Background: Multiple sclerosis (MS) is a chronic inflammatory and demyelinating disease
of the central nervous system, characterized by progressive neurological dysfunction and recurrent
multifocal exacerbations of neurological signs and symptoms. Infiltration of autoreactive
lymphocytes and macrophages into the brain parenchyma produces excessive release of reactive
oxygen species (ROS), reactive nitrogen species (RNS) and pro-inflammatory cytokines, which
creates an elevated oxidative stress in multiple sclerosis patients.
Method: A literature search was performed using the PubMed database from 2000 to July 2017.
Results: Oxidative stress severely damages the oligodendrocytes and contributes to axonal
degeneration. Recent clinical studies suggest the beneficial role of n-3 polyunsaturated fatty acids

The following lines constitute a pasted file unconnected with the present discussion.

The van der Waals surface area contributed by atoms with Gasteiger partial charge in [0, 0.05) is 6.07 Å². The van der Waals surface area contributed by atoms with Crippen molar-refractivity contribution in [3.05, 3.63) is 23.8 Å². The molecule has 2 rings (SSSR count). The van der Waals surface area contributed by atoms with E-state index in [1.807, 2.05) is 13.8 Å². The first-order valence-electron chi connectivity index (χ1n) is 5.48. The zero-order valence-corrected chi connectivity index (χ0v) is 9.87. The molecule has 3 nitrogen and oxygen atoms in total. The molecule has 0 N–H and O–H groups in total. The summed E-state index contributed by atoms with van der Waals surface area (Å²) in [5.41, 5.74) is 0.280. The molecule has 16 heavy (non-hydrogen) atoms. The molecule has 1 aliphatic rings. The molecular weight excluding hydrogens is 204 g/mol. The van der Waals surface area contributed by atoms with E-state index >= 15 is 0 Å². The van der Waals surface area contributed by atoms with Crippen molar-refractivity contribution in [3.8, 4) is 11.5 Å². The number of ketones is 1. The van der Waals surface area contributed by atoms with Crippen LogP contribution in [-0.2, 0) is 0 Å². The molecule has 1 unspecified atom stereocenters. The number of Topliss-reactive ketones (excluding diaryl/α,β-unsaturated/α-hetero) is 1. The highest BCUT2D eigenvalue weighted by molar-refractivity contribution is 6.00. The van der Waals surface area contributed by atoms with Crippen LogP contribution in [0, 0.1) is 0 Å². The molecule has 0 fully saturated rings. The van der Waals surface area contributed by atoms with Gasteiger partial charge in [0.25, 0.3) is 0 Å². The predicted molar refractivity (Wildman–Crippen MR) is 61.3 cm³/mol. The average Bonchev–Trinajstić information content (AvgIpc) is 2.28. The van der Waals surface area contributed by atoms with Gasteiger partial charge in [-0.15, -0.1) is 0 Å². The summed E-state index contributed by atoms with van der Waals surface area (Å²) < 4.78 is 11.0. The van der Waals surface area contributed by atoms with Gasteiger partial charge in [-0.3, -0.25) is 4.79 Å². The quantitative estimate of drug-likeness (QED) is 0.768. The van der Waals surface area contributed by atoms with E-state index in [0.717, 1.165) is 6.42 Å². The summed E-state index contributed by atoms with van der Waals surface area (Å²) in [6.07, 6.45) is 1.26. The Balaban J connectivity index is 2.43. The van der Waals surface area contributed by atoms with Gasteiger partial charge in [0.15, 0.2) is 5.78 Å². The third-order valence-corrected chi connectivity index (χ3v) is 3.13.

(PUFAs) and melatonin dietary supplementation in MS pathogenesis. Particularly, dietary
supplementation with eicosapentaenoic acid (EPA) and docosahexaenoic acid (DHA) significantly
reduces serum markers of oxidative stress and inflammation in relapsing-remitting multiple sclerosis.
Melatonin also shows beneficial immunomodulatory and antioxidant effects on MS.
Conclusion: Dietary intake of PUFAs and melatonin could also be considered as adjuvant treatments
for that clinical course of relapsing-recurrent multiple sclerosis. Further studies focusing on the role
of endocannabinoids derived from PUFA´s in MS are needed.